“Rainbow/PUSH stands with these parents as they fight for equal protection under the law,” Jackson said Thursday at the Rainbow/PUSH headquarters, 930 E. 50th St.
In 2012, Chicago Public Schools announced that the open-enrollment high school at 555 E. 51st St. would be phased out and closed at the end of the upcoming school year.
The school is expected to enroll fewer than 40 seniors this year, and classes such as art, physical education and math will be taught online rather than in front of a teacher in a classroom.
“As an African-American student, I’m ashamed of my city, politicians and mayor because my education has been sabotaged,” said Parrish Brown, the valedictorian of the 2013-14 senior class. “This is a violation of our civil rights.”
In May, Brown and students at the school filed a complaint with the U.S. Education Department, claiming students were being denied equal access to an education because of the decision to teach classes at Dyett online and close the school.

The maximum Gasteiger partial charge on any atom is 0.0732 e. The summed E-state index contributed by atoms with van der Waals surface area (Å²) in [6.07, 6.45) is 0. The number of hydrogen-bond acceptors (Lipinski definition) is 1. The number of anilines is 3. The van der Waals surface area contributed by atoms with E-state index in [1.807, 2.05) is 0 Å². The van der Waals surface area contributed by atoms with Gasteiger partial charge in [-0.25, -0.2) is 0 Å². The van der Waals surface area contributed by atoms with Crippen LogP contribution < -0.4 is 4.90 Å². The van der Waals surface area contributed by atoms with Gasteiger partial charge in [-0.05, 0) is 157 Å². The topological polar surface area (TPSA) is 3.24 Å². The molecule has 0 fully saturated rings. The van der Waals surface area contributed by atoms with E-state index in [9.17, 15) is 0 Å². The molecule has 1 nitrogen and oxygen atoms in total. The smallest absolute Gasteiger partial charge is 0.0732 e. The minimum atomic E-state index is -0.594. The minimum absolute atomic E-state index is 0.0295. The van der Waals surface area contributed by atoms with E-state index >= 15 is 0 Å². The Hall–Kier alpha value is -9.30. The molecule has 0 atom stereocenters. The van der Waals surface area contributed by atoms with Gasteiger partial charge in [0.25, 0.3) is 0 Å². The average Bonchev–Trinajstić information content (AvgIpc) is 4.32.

“These students deserve equal and adequate protection under the law,” Jackson said. “We deserve an equal playing field for our children, too.”
A representative from CPS declined to comment on accusations that students’ civil rights were violated.
“While there are currently no plans in place following next year's scheduled closure, CPS is committed to working with the community to ensure that students in the North Kenwood and Oakland communities continue to have access to quality education options that will prepare them for success in college, career and in life,” said Joel Hood, a spokesman for CPS.
In the neighborhood, activists have pushed Ald. Will Burns (4th) to sign on to a plan to revive the school with a focus on green technology.
Burns has agreed that Dyett should remain open, but stopped short of agreeing to the specific plan, saying in early June that the community needed a chance to weigh in.
Starting June 16, activists spent three days in front of Burns’ office demanding that he schedule a town hall meeting on Dyett in the next 30 days.
As of Thursday, Burns had not scheduled a meeting about Dyett.
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